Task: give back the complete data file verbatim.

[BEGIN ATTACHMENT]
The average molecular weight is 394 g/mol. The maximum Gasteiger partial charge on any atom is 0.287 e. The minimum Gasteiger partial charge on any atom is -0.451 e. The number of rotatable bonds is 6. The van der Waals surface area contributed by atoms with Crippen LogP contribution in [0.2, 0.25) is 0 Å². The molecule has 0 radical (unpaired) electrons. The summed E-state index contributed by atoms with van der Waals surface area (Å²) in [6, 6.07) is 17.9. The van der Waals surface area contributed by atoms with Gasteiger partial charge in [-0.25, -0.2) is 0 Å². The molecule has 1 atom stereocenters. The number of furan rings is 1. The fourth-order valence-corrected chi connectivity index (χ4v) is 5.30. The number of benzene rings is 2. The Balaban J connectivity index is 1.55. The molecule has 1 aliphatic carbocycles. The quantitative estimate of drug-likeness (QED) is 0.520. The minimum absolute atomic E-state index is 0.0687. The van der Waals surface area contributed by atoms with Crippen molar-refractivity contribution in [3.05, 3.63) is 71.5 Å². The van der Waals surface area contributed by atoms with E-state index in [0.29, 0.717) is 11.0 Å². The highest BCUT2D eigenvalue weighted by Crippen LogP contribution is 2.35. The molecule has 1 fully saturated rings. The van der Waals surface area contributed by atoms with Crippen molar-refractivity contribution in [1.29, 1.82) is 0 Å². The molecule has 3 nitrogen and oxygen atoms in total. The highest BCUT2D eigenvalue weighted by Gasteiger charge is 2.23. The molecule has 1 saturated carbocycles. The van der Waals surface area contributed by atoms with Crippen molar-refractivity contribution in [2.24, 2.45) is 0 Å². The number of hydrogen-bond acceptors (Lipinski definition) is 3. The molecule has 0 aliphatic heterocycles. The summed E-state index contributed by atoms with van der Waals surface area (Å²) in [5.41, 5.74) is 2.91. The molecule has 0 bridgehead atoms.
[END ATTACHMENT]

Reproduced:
The average molecular weight is 394 g/mol. The maximum Gasteiger partial charge on any atom is 0.287 e. The minimum Gasteiger partial charge on any atom is -0.451 e. The number of rotatable bonds is 6. The van der Waals surface area contributed by atoms with Crippen LogP contribution in [0.2, 0.25) is 0 Å². The molecule has 0 radical (unpaired) electrons. The summed E-state index contributed by atoms with van der Waals surface area (Å²) in [6, 6.07) is 17.9. The van der Waals surface area contributed by atoms with Gasteiger partial charge in [-0.25, -0.2) is 0 Å². The molecule has 1 atom stereocenters. The number of furan rings is 1. The fourth-order valence-corrected chi connectivity index (χ4v) is 5.30. The number of benzene rings is 2. The Balaban J connectivity index is 1.55. The molecule has 1 aliphatic carbocycles. The quantitative estimate of drug-likeness (QED) is 0.520. The minimum absolute atomic E-state index is 0.0687. The van der Waals surface area contributed by atoms with Crippen molar-refractivity contribution in [3.05, 3.63) is 71.5 Å². The van der Waals surface area contributed by atoms with E-state index in [0.29, 0.717) is 11.0 Å². The highest BCUT2D eigenvalue weighted by Crippen LogP contribution is 2.35. The molecule has 1 fully saturated rings. The van der Waals surface area contributed by atoms with Crippen molar-refractivity contribution in [1.29, 1.82) is 0 Å². The molecule has 3 nitrogen and oxygen atoms in total. The highest BCUT2D eigenvalue weighted by Gasteiger charge is 2.23. The molecule has 1 saturated carbocycles. The van der Waals surface area contributed by atoms with Crippen molar-refractivity contribution in [2.24, 2.45) is 0 Å². The number of hydrogen-bond acceptors (Lipinski definition) is 3. The molecule has 0 aliphatic heterocycles. The summed E-state index contributed by atoms with van der Waals surface area (Å²) in [5.41, 5.74) is 2.91. The molecule has 0 bridgehead atoms.